My sports habits continued in June and I have been going to the climbing gym throughout the whole month. As a result my climbing problem skills went from the simple 1-3 (using French grading system) to starting doing 4-grade problems. Each session is followed up with some fitness excersizes. It helps to train with a buddy as you are constantly pushed to rest less, train more, and climb increasingly more complex routes.
I also started taking my child to climbing this month. The progress has been very striking in these four weeks, similar to myself. A four-year old went from being bored and not wanting to climb to solving most of the problems on the children wall, and now trying some very simple adult routes. During the last session we took several toys with us which I put on holds in various places. We then discussed the routes to use in order to “save” the toys, and she climbed them well and very enthusiasticly.
For the next book to read I picked up Meditations by Marcus Aurelius. This edition is by Gregory Hays which has a comprehensive introduction that gives context to the book, the times it was written in, and also some historical events. I am still halfway through it so not going to review it now.
Throughout my career I changed companies and jobs multiple times. It was never a problem for me to explain the reasons why I quit, and it never felt bad. After all, I was going for something better, with more room for self-development, better salary, better location, better everything. But I never put myself in the shoes of the manager whom I was leaving without a team member. This month a colleague of mine, a very bright young engineer has quit. This left me pretty much a solopreneur (with my two partners still helping me a bit).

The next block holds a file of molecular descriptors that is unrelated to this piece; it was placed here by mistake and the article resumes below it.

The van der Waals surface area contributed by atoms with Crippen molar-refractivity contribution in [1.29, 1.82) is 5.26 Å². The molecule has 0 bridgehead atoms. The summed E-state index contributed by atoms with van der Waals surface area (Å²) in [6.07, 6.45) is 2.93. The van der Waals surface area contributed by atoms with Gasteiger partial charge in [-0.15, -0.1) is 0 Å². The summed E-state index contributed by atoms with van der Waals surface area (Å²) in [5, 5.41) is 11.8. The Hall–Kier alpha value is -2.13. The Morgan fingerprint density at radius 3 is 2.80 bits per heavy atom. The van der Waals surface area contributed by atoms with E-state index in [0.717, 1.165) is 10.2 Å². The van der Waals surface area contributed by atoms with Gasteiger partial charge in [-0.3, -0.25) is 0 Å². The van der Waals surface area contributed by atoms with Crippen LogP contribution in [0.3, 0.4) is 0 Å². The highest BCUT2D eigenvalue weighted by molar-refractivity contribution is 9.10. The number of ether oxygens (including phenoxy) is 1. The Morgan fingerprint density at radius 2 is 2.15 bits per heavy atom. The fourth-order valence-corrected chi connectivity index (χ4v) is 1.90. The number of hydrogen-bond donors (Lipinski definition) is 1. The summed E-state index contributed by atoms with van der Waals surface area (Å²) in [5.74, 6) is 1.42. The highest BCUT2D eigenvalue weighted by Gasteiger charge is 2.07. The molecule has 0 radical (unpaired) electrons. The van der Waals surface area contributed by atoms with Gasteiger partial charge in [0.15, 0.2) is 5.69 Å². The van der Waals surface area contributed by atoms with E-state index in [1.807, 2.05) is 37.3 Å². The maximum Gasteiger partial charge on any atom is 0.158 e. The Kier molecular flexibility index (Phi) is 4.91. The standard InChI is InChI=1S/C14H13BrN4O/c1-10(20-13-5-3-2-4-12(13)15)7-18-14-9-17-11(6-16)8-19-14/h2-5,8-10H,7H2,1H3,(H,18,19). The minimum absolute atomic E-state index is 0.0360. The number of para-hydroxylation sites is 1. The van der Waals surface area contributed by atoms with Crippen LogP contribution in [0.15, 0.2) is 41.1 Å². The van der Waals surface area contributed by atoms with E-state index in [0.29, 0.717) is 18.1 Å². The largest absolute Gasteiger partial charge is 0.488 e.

It is a bizarre feeling. It is sad because being alone is always tough. You’re also left without someone to keep you accountable. She was a frontend engineer while I did everything else: backend, some frontend, marketing, sales, customer support. It was also easy to just throw a problem at her without considering how big or how complicated it is. This freed me to work on other things. Now I have to do everything myself. And I think I started to adapt:
- the first part of the day (from ~8:30 until around 12:30-1:00 pm) is spent on hard programming problems. I started to cut off all distractions, including my phone and any messenger on computer. Also listening to some long loops, be it on YouTube or Spotify. Nils Frahm is a great choice for that. (Brain FM is a good one) to get into some form of meditative state.
- then I have lunch and can spend time listening to podcast, reading articles and social networks
- the second half of the day I spend doing the rest: programming, customer support, emails, marketing, talking.
When working solo routine is what saves you from procastination and going insane. It is still developing and I am trying to incorporate either quick naps or training during lunch time. Will see how it goes in July.
A huge milestone has passed: we have acquired our first paying clients in June. After more than a year in development and 10 months being public, the first customers have arrived and they love the product. This helped to push my motivation through the roof.
I feel bad for not reading much, and another reason for that is I bought myself a RetroStone. It’s a pretty neat device that resembles Game Boy. It runs RetrorangePi with various emulators for game consoles. I’ve been playing Nintendo roms from my childhood: Chip & Dale, Felix the cat, Addams Family, and many others. Such a joy. It supports hdmi and up to 4 players, so can play with friends. I didn’t buy to play every day but rather something to do during travelling, while on a plane or on a long bus/train ride.